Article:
Facts and tips about the flu from Maple Valley Fire and Life Safety

  • Saturday, December 2, 2017 9:30am
  • News

The following is a press release from Maple Valley and Life Safety.

Each fall and winter Maple Valley Fire responds to many 9-1-1 calls where people report “flu-like symptoms”.

Here are some flu facts:

The influenza (flu) season typically begins in October or November and peaks during the months of January and February. Poor weather generally keeps people indoors and closer together where it is easier for the flu to spread.

According to the Centers for Disease Control (CDC) and Prevention, the flu is a virus that infects the respiratory system (nose, throat, lungs, etc.). Unlike many other viral infections, the flu can cause severe illness and life-threatening complications in many people.

Each year, 5 – 20 percent of the U. S. population contracts the flu and more than 200,000 people are hospitalized from seasonal flu-related complications. It is estimated that there are between 3,000 and 49,000 flu-associated deaths annually. 90% of those deaths are in people 65 years of age or older.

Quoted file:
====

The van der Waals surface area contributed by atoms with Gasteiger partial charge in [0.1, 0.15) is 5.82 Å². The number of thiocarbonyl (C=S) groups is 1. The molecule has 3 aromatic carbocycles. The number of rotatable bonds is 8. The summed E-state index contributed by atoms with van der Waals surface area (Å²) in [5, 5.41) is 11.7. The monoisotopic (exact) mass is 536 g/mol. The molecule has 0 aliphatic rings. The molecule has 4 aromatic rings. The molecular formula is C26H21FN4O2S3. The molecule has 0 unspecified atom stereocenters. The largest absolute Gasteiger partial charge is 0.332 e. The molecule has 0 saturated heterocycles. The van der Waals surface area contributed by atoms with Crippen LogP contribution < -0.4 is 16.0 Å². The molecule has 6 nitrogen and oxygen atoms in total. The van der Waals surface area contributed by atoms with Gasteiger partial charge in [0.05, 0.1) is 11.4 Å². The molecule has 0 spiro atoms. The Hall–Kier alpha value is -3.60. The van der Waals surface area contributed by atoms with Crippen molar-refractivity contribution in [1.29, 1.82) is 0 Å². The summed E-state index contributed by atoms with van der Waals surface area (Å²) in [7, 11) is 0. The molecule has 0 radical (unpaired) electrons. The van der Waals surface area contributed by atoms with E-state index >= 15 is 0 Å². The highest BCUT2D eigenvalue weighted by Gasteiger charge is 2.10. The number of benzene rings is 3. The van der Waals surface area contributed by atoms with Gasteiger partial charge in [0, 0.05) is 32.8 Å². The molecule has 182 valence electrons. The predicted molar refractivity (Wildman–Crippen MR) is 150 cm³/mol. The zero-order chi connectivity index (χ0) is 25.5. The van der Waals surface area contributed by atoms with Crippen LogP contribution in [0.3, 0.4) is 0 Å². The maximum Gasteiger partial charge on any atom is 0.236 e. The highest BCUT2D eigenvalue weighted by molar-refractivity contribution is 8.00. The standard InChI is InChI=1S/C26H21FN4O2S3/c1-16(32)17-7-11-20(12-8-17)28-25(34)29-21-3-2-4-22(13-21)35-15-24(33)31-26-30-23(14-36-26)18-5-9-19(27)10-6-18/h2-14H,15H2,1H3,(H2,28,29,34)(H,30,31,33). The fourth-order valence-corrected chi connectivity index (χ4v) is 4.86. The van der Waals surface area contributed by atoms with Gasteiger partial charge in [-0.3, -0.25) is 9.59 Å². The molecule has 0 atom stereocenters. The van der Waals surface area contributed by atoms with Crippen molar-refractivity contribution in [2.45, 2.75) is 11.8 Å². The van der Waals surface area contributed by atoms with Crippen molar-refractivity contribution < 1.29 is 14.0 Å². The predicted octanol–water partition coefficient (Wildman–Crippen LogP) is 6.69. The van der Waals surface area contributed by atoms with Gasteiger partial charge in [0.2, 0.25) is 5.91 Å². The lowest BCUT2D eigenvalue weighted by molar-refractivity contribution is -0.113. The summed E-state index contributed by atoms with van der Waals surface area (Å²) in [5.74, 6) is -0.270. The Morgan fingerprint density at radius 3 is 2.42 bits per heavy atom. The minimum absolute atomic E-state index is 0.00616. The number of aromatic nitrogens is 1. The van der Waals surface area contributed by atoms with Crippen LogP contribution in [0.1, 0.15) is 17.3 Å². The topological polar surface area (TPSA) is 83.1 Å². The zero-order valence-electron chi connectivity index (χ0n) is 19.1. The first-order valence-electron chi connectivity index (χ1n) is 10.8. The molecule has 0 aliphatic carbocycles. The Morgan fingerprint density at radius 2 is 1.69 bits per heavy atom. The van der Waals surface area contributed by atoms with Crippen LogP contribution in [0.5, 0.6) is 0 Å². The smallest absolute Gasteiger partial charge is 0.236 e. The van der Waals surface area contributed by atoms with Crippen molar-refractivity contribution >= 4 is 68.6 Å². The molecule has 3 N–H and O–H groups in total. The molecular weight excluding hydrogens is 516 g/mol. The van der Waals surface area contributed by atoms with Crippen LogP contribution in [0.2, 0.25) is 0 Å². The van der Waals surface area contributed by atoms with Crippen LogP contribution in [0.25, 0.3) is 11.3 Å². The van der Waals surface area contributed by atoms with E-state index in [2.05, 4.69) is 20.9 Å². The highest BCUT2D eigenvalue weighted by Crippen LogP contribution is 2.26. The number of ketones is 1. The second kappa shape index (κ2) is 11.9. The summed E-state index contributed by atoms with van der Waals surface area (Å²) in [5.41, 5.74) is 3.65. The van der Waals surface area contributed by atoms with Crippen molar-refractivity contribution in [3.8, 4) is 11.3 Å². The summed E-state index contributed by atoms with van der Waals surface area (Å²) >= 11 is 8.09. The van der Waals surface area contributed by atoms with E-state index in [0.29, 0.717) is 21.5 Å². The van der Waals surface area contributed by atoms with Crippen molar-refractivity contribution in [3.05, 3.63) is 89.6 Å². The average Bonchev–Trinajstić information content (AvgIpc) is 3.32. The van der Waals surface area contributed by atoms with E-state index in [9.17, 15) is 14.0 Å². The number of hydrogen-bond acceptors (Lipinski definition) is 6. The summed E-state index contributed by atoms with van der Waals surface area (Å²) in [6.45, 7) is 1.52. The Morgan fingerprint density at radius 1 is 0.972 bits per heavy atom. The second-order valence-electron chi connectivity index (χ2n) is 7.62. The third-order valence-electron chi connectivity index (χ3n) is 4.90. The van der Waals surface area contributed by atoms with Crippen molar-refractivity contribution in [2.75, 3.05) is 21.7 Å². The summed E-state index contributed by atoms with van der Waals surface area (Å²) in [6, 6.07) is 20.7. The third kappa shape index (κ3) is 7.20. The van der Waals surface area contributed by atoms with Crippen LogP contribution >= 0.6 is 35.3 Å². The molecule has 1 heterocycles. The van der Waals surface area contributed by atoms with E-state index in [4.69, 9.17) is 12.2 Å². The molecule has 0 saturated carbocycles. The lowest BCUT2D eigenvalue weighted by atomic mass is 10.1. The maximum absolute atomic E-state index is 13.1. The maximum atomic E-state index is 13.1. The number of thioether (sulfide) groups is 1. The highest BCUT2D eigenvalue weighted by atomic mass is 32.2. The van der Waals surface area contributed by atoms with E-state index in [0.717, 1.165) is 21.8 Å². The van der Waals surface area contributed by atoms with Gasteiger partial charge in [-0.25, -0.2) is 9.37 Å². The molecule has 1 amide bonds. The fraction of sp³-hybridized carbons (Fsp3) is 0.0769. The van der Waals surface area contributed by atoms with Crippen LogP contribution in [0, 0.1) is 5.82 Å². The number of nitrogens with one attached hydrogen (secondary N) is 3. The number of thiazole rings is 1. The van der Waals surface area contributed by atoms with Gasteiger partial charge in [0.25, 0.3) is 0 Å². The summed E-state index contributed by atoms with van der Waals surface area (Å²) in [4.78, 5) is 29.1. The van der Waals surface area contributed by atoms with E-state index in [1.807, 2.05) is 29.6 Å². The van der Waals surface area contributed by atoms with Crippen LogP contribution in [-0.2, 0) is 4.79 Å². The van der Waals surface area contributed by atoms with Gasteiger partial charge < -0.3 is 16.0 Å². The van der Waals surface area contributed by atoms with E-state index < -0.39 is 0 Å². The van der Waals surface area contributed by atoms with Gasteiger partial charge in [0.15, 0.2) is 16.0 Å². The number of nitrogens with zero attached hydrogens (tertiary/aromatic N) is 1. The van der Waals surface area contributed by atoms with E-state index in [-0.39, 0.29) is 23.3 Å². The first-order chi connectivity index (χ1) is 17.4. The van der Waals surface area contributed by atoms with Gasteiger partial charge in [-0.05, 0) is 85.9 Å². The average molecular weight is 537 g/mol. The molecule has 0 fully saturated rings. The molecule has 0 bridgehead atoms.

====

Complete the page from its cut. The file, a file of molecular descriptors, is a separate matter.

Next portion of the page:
People at highest risk include:

  • Older people – especially those with medical conditions such as heart disease
  • Very young children
  • Pregnant women
  • Prior illness such as pneumonia, bronchitis, or ear infections

The symptoms of influenza include:

  • Rapid onset
  • Fever or feeling feverish/chills (not everyone has a fever who contract the flu)
  • Cough
  • Sore throat
  • Runny/stuffy nose
  • Muscle aches
  • Headaches

What can you do to prevent you or a family member from contracting this potentially deadly virus?

  • Consider getting a flu vaccination
  • Avoid anyone who potentially has the flu and stay away from others if you are infected
  • Wash your hands regularly
  • Disinfect commonly touched surfaces in the home (door knobs, phones, handles, etc.)
  • Cover your mouth and nose with a sleeve or tissue when coughing or sneezing

You can learn more about influenza and other health-related topics at www.cdc.gov.

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